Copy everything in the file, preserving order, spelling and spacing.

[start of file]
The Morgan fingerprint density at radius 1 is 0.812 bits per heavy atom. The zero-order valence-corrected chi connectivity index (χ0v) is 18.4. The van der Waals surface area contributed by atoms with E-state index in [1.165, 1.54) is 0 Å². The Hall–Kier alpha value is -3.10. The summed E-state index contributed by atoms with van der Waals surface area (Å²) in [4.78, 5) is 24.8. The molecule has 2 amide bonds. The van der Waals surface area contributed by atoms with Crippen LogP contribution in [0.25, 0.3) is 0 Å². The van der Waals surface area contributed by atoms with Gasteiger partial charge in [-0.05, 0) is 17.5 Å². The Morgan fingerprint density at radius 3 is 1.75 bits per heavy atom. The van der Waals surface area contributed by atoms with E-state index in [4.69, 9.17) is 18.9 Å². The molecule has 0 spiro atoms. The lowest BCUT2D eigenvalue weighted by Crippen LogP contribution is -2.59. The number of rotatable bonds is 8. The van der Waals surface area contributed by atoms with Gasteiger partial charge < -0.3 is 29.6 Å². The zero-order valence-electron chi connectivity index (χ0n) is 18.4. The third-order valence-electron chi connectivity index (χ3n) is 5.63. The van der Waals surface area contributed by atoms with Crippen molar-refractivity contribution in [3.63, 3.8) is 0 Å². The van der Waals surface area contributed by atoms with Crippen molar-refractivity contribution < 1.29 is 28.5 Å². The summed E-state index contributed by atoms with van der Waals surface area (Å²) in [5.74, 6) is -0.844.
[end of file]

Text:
The Morgan fingerprint density at radius 1 is 0.812 bits per heavy atom. The zero-order valence-corrected chi connectivity index (χ0v) is 18.4. The van der Waals surface area contributed by atoms with E-state index in [1.165, 1.54) is 0 Å². The Hall–Kier alpha value is -3.10. The summed E-state index contributed by atoms with van der Waals surface area (Å²) in [4.78, 5) is 24.8. The molecule has 2 amide bonds. The van der Waals surface area contributed by atoms with Crippen LogP contribution in [0.25, 0.3) is 0 Å². The van der Waals surface area contributed by atoms with Gasteiger partial charge in [-0.05, 0) is 17.5 Å². The Morgan fingerprint density at radius 3 is 1.75 bits per heavy atom. The van der Waals surface area contributed by atoms with E-state index in [4.69, 9.17) is 18.9 Å². The molecule has 0 spiro atoms. The lowest BCUT2D eigenvalue weighted by Crippen LogP contribution is -2.59. The number of rotatable bonds is 8. The van der Waals surface area contributed by atoms with Gasteiger partial charge < -0.3 is 29.6 Å². The zero-order valence-electron chi connectivity index (χ0n) is 18.4. The third-order valence-electron chi connectivity index (χ3n) is 5.63. The van der Waals surface area contributed by atoms with Crippen molar-refractivity contribution in [3.63, 3.8) is 0 Å². The van der Waals surface area contributed by atoms with Crippen molar-refractivity contribution < 1.29 is 28.5 Å². The summed E-state index contributed by atoms with van der Waals surface area (Å²) in [5.74, 6) is -0.844.